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I am not of the opinion that CEQA law itself requires “reform”. In the vast majority of projects, the process works fine for all concerned. There is, however, a small number of cases where inexperienced or clueless Judges have made some really baffling decisions. Case in point: the Metrolink Perris Vally extension:

The court released a single-sentence ruling late Thursday, March 28, denying a writ of mandate filed by the environmental group Friends of Riverside’s Hills. The group sued the Riverside County Transportation Commission in 2011, claiming it had failed to address a number of environmental consequences of the commuter train plan.

Yet the full text made available Monday, April 1, shows Judge Sharon J. Waters ruled for Friends on five of 15 points noted in the project’s environmental impact report: the effects on soil, use of track lubricant, pedestrian safety, train wheel noise and construction noise.

Hopefully the project won’t get held up because the EIR failed to mention the use of track lubricant.



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Metrolink Back-Seat Drivers

Senator Boxer is fuming that Metrolink has just a single crew member in the cab on 87% of its runs.

The agency had said it would double up on crew members in locomotives as part of a series of safety reforms after the Chatsworth crash a year ago that killed 25 and injured 135. The so-called second-set-of-eyes plan was a hastily implemented reform after investigators found that the Metrolink engineer had been text messaging on a cellphone and apparently ran a red light just before crashing head-on into a freight train.

The Chatsworth collision is an example of what risk-expert Dr. John Adams terms “low-frequency, high-impact” incident. These types of incidents provoke knee-jerk reaction from politicians who feel the need to do something regardless of cost-benefit.

To my knowledge, there has never been a peer-review study on the benefits of two train drivers. For all we know, such measure would be counterproductive, should the two become distracted while engaging in heated debates over the previous night’s Dodger’s game.

Amtrak-style train service, such as Metrolink, is notorious for low employee productivity. Most transit agencies (outside the US) run commuter service with just a single crewman (i.e. the driver), using Proof-of-Payment ticketing in lieu of conductors. Whereas “safety” regulations and make-work rules in the US necessitate all kinds of extra labor expenses — ticket punchers, ticket sellers, and now an extra train driver too.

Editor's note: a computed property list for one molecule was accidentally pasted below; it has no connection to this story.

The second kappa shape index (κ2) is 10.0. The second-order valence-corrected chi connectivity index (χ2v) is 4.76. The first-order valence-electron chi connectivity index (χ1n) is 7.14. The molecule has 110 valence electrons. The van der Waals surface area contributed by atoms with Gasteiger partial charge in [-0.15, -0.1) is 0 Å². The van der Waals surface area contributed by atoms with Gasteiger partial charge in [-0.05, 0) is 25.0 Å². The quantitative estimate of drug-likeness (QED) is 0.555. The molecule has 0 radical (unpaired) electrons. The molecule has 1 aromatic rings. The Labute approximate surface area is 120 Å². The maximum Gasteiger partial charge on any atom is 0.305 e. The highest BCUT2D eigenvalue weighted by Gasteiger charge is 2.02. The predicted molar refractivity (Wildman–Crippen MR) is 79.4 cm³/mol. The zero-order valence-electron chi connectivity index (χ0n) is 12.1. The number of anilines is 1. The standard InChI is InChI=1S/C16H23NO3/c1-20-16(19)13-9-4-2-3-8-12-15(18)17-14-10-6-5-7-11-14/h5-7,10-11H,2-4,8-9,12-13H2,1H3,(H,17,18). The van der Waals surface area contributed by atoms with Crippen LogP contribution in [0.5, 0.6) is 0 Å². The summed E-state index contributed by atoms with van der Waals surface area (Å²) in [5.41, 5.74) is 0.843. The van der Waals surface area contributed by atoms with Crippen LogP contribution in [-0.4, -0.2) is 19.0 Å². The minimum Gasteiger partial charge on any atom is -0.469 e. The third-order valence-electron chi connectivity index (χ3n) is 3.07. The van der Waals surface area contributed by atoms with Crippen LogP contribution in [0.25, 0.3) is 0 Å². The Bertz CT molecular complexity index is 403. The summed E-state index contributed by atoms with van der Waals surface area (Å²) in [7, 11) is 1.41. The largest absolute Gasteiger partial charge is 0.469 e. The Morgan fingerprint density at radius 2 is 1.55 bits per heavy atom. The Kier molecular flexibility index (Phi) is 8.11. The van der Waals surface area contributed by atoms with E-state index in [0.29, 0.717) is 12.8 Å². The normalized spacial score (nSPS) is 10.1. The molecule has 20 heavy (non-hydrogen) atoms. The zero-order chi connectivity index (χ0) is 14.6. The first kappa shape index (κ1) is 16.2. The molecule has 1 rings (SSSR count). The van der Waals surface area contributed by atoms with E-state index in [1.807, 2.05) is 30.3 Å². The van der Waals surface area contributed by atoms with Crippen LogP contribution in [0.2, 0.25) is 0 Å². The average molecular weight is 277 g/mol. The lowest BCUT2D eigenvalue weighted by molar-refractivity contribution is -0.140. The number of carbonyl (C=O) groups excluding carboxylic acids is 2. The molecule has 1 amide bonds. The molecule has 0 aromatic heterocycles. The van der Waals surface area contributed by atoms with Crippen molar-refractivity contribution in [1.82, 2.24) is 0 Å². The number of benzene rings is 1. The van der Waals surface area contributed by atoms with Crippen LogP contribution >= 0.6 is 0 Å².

There is also significant opportunity cost that comes with hiring superfluous drivers. Their salary comes at the expense of real safety measures; for example, hiring extra patrols at problem intersections to ticket car drivers going around crossing gates.

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Question: How big a train station is required to handle bidirectional 4 trains/hr?

Most railway planners would give an answer something like this:

But in Anaheim, the solution for handling for their measly 4 trains/hr (2030 projection!) is this $180 million palatial megacomplex, the Grand Central of Orange County, otherwise known as Artic:


The “Leed(TM) Platinum-Certified sustainable building” will provide over 1255 parking spaces.

Unfortunately, the station is not an anomaly. Many cities view train stations as a form of monument building. All over California there are similar stations either being planned or already built. It would be one thing if these were “Grand Central” station stops with tens of millions of annual trips. But they aren’t — even with most optimistic travel forecasts they will always be just minor suburban stops.

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Fencing along railroad tracks is rarely inspected or secured, as two toddlers discovered.

ANAHEIM – State regulators are investigating how two toddlers managed to escape from the sight of Anaheim daycare workers and wound up on nearby railroad tracks, where they were spotted by neighbors who alerted police.

The children were outside the grounds of the Anaheim YMCA Children’s Station at 100 S. Atchison St. Thursday afternoon during group playtime when staff members noticed them missing during a routine headcount, said John Guastaferro, a YMCA spokesman.

Rosie Mendez, 36, said her son, 2-year-old Eric Beder Mendez, got out onto the railroad tracks with another 2-year-old boy. She said she arrived at the daycare center shortly after 5 p.m. on Thursday, unaware that her toddler was missing.

The tracks are used by the Metrolink commuter rail service, which runs trains about every half-hour on weekday afternoons.

In many cases, fencing is installed merely to satisfy the lawyers. They create the illusion of safety, and can be actually counter-productive when they give false sense of security to parents and teachers.